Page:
How to get Sales back on track? Is it time to recruit, train, or revaluate your process?
When your sales team isn’t performing at the level you want and your growth is failing to meet targets, intuition may say to look and hire an experienced ‘super sales person’ to lift your business out of the sales doom and gloom. However, recruitment is expensive and there are a few less fiscally risky things to check out first.
Identify that you do actually need a new sales person
Evaluating the effectiveness of your current sales team mix is a crucial first step. Using a skills audit grid to outline the roles, skills and experience you need, matched to your current staff, will soon reveal what skills you have in your team and pinpoint if you do have a skills gap. If the team have the skills, it could mean a reshuffle, rather than a new hire.
Part of the skills audit is making sure the sales roles you currently have match your needs. These will depend on the size of your company, your industry, your customers, their buying journey and your channels to market. It’s likely that external events and changes in your competitive market will influence the roles you need in your team. Your business may suit an overlap of traditional roles or something completely unique.
Be very clear what you’re hiring for and what you are paying for. Competency and personality profiling can help match candidates to the role. They give an insight into the candidate’s behaviour and what they naturally gravitate towards. There’s no point hiring a new sales person to work on new business, if their profile indicates it’s not their strength, e.g., when you want a person to win new business but they are more experienced in, and suited to, Account Management.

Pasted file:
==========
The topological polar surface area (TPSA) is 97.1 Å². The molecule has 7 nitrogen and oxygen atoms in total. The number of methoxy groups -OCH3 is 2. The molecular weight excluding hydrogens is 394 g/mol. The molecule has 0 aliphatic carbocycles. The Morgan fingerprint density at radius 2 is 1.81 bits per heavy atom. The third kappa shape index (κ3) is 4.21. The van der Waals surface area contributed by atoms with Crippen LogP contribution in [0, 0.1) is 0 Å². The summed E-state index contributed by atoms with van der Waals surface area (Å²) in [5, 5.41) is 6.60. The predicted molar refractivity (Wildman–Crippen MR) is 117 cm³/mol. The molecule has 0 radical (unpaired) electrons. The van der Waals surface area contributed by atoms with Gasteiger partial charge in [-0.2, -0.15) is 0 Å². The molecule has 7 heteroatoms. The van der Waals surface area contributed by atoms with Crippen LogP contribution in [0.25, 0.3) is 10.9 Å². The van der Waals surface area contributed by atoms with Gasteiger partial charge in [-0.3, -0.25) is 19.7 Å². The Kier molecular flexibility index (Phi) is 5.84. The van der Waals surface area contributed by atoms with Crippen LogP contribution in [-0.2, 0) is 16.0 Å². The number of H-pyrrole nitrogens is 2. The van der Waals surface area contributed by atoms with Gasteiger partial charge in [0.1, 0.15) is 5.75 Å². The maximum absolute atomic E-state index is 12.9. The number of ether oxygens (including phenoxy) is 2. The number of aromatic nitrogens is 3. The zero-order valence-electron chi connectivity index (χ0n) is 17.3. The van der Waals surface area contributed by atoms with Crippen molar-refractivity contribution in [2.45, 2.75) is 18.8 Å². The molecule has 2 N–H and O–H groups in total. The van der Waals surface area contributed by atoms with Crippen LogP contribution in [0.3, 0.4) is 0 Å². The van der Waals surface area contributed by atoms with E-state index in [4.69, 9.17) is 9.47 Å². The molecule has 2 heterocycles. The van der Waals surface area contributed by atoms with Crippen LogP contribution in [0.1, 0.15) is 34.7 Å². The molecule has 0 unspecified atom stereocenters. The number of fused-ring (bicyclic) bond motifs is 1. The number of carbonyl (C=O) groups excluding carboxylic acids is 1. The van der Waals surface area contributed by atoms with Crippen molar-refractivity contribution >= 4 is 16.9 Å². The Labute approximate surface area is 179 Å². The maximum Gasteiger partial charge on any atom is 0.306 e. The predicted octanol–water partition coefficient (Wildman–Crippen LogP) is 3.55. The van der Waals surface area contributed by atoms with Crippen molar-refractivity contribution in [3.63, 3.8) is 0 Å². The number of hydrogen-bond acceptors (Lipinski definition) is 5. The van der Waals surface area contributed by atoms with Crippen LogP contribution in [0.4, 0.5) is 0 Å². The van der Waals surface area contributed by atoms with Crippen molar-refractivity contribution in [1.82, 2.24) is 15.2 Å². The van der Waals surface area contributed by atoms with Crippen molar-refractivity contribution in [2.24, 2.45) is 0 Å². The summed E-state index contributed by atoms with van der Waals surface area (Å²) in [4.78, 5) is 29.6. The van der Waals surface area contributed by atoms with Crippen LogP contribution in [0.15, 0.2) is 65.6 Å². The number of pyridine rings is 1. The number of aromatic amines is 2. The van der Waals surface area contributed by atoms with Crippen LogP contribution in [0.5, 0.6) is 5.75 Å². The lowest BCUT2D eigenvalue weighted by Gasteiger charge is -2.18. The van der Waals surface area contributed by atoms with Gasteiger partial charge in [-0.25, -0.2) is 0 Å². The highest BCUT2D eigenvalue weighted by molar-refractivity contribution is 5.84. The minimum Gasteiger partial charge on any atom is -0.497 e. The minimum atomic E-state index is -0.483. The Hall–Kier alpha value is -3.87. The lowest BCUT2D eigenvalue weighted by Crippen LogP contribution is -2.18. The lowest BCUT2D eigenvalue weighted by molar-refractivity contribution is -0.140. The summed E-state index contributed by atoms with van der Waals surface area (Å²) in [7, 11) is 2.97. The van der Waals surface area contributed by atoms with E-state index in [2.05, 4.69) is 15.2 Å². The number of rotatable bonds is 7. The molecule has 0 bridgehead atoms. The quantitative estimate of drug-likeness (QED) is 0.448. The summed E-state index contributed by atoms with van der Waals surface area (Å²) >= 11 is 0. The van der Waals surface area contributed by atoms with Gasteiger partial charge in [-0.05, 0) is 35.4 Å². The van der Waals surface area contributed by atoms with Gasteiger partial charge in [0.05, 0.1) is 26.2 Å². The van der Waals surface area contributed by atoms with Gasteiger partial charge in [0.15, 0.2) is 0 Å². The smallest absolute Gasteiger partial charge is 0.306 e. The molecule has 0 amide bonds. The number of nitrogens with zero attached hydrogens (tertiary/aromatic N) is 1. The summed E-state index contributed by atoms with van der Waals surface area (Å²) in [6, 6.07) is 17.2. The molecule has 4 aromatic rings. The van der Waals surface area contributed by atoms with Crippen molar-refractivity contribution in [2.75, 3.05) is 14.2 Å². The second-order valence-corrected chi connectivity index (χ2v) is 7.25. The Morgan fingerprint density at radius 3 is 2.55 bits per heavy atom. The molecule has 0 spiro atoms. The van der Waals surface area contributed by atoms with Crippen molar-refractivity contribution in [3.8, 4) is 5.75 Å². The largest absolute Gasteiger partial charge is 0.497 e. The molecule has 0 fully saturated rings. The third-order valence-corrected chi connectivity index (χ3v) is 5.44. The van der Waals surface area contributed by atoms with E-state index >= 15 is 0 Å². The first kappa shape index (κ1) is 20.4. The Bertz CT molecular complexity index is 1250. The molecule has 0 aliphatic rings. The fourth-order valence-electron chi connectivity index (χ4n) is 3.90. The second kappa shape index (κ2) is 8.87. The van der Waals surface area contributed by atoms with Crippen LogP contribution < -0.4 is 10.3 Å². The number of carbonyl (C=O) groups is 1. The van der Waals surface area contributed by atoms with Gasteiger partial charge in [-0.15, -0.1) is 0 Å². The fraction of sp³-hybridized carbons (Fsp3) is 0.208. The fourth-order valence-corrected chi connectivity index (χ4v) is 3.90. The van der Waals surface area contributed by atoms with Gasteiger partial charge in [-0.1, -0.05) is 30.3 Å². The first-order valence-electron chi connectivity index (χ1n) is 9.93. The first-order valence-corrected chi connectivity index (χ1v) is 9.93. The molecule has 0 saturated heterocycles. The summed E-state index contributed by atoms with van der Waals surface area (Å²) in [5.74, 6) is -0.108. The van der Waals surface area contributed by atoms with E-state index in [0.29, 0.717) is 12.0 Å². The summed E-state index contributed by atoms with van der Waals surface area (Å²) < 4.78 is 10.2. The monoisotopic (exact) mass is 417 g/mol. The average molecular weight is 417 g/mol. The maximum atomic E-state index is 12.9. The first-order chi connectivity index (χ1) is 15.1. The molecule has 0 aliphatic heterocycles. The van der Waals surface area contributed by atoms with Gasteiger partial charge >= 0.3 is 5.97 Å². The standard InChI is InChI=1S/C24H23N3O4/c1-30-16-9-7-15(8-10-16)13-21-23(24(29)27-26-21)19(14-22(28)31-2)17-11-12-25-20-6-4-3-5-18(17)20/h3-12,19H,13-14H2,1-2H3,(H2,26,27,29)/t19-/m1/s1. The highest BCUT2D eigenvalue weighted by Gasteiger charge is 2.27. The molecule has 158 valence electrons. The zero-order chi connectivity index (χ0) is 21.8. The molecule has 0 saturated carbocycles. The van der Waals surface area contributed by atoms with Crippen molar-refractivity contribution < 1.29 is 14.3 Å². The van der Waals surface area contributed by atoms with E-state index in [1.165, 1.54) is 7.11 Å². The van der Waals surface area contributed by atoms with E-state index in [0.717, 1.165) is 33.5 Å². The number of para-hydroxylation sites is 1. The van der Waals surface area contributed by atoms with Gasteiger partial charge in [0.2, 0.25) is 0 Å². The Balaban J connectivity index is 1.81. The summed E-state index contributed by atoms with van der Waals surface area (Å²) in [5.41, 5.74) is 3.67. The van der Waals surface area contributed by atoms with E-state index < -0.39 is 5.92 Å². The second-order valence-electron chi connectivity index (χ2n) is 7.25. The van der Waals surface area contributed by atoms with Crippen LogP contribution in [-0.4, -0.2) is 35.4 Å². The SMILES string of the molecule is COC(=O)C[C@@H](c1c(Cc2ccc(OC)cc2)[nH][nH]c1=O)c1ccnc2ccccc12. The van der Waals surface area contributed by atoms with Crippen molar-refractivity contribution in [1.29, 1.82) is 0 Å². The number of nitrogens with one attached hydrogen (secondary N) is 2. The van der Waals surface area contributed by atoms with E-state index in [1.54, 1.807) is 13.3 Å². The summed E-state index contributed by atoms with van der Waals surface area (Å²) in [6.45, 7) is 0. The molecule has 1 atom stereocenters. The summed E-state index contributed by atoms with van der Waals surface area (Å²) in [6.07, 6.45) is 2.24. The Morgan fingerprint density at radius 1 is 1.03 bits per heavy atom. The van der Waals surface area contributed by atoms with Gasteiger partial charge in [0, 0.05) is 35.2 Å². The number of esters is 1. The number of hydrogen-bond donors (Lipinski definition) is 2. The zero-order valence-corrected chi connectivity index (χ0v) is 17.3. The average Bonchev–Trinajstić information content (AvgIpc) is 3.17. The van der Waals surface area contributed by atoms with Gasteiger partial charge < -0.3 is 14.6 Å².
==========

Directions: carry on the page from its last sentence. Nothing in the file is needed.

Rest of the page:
Because recruitment is a hit and miss venture, it can be tempting to load up junior and senior sales roles with additional responsibilities. It can be effective, but if you’re expecting your team to embrace accountability and responsibility, it’s vital to make sure you’re not pushing them beyond their ability to deliver.
You decide to catapult an ambitious junior sales person into more senior sales role. Stretching the role is fiscally very appealing. Paying less, getting more. Unless you’re sure they’re ready, you’re gambling with real customers who have the potential for lifetime value. Senior sales roles are usually focused on the later stages of the buying journey and should be filled by people with more experience and wider sales skills. The stakes are higher and the responsibility is greater because significant time and money will have been invested in winning the business.
Is recruitment the only way to achieve what you want?
Think about your strategic and long-term goals, over and above reaching your sales and growth targets and align them to your company mission and vision. If you make your objectives realistic, measurable and easy to communicate to your team, the actions you’ll need to achieve them will be clear. Depending on what they are, it may not be a new sales person you need. A redesign of the sales team to suit current needs is a far better option and a better long-term strategy than regular recruitment.
Don’t rule out the idea of outsourcing elements of the sales process. It might not be your ideal long-term plan, but it can be a valuable interim solution to an immediate challenge. I meet some great businesses who are able to provide well needed support to certain facets of the Sales and Marketing process.
What about internal promotion?